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The reason I am asking this is the following. Some time ago I performed proofreading of a book, and there was a phrase containing "Protein-encoding genes". I wrote a post on my blog, detailing why this is wrong, according to the assumption that "to code" means to write something in a given standard representation (like "I code a program" in the sense that I write a program in a standard representation of a programming language). Another example is Huffman coding, which is an algorithm for compression. To encode, on the other hand, means to transform something into something else, for example, base32 encoding transforms binary data into text, so it is possible to send it via email.

Now I am not really sure about it anymore. What I can say for sure, is that genes do not perform any operation, they just store information, so to me "Protein-coding genes" makes a lot more sense than "Protein-encoding genes". I don't understand, in particular, the exact grammar of suffixes like "-coding". Is it a verb, an adjective, or something I'm not aware of ?

  • I am not quite sure about protein-coding vs. protein-encoding, the more so that I am not a native English speaker. I would like just to mention that genes either encode proteins or code for them. – user113209 Mar 10 '15 at 14:35
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Regarding usage, two metrics point towards “protein-coding gene” being used more than “protein-encoding gene” by a factor of 2 or 3. The two searches I did where a competitive Google Scholar search, and a standard Google search restricted to the .edu top-level domain (which should restrict to academic sources of information).

Next, regarding grammar, -coding is not a suffix. It is a noun + gerund compound, used adjectivally. You are talking about a gene that codes a protein, your verb is code, your noun is protein, so the compound is “protein coding”. You would say, for example, that protein coding is one of the functions of the gene. When used adjectivally, you add a hyphen, and say: this is a protein-coding gene.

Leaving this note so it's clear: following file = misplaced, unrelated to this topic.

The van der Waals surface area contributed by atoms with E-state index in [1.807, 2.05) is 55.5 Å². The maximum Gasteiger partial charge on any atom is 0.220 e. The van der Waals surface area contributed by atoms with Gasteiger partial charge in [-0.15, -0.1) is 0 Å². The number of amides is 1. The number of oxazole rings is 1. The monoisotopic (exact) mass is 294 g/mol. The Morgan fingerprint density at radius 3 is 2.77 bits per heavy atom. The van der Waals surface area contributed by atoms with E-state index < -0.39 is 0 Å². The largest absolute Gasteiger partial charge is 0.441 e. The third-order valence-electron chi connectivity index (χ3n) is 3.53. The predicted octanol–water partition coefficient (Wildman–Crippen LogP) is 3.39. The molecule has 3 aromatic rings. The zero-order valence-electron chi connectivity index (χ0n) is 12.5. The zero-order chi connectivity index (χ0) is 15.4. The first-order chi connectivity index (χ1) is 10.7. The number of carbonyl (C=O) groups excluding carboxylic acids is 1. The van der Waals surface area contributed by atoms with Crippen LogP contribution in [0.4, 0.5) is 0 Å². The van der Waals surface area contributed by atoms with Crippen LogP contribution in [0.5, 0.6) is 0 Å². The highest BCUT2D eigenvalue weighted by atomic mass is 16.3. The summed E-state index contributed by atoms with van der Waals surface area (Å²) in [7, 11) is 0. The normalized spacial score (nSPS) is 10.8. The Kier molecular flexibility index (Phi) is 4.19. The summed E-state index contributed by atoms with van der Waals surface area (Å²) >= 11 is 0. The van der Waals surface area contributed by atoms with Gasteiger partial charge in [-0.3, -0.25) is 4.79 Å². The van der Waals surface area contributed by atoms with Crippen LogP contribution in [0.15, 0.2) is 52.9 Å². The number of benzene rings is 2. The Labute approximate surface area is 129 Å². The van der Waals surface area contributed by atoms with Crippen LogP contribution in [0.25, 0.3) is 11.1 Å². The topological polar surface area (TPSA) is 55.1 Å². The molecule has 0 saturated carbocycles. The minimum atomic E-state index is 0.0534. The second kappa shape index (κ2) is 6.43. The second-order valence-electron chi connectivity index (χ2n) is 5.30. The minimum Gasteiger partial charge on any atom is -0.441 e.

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The NOAD reports the meaning that encoding and coding have in biochemistry.

  • encode (verb): be responsible for producing a substance or behavior;
  • coding (noun): the process of coding genetically for an amino acid, protein, or characteristic.

Coding is generally defined as the process of assigning a code to something for the purposes of classification or identification.

Looking for sentences that contains coding in the Corpus of Contemporary American, I find the following sentences:

A gene is the hereditary unit such as a segment of DNA coding for a specific protein. Human beings have about 80,000 genes, and we are more than ninety-nine percent identical in our genetic makeup.

Moreover, there are large segments of nonfunctional DNA between genes (i.e., between segments with known coding or regulatory roles). The existence of introns and other nonfunctional DNA segments makes it impossible to simply read off a DNA sequence and predict an amino acid sequence (even when all regulatory regions are known).

Looking for encode, I obtain the following sentences:

The gene encodes a cell-surface protein dubbed CED-1, which resembles the scavenger receptors in people. Whether the protein recognizes phosphatidylserine or another eat-me sign on a worm's apoptotic cells remains a mystery.

The mammalian proglucagon gene encodes three related sequences, glucagon and the glucagon-like peptides 1 and 2 (GLP-1 and GLP-2), of which has an essential role in metabolism. A family of closely related receptors mediates the physiological actions of these hormones.

Thanks to the efforts of Paul Hebert at the University of Guelph in Canada, a broad consensus has been reached regarding the gene that is the primary focus of this effort: the cytochrome c oxidase subunit1 (CO1) gene encoded in the mitochondrial DNA.

Saying it with simple words, coding refers to the process, while encode refers to the action of doing that process.

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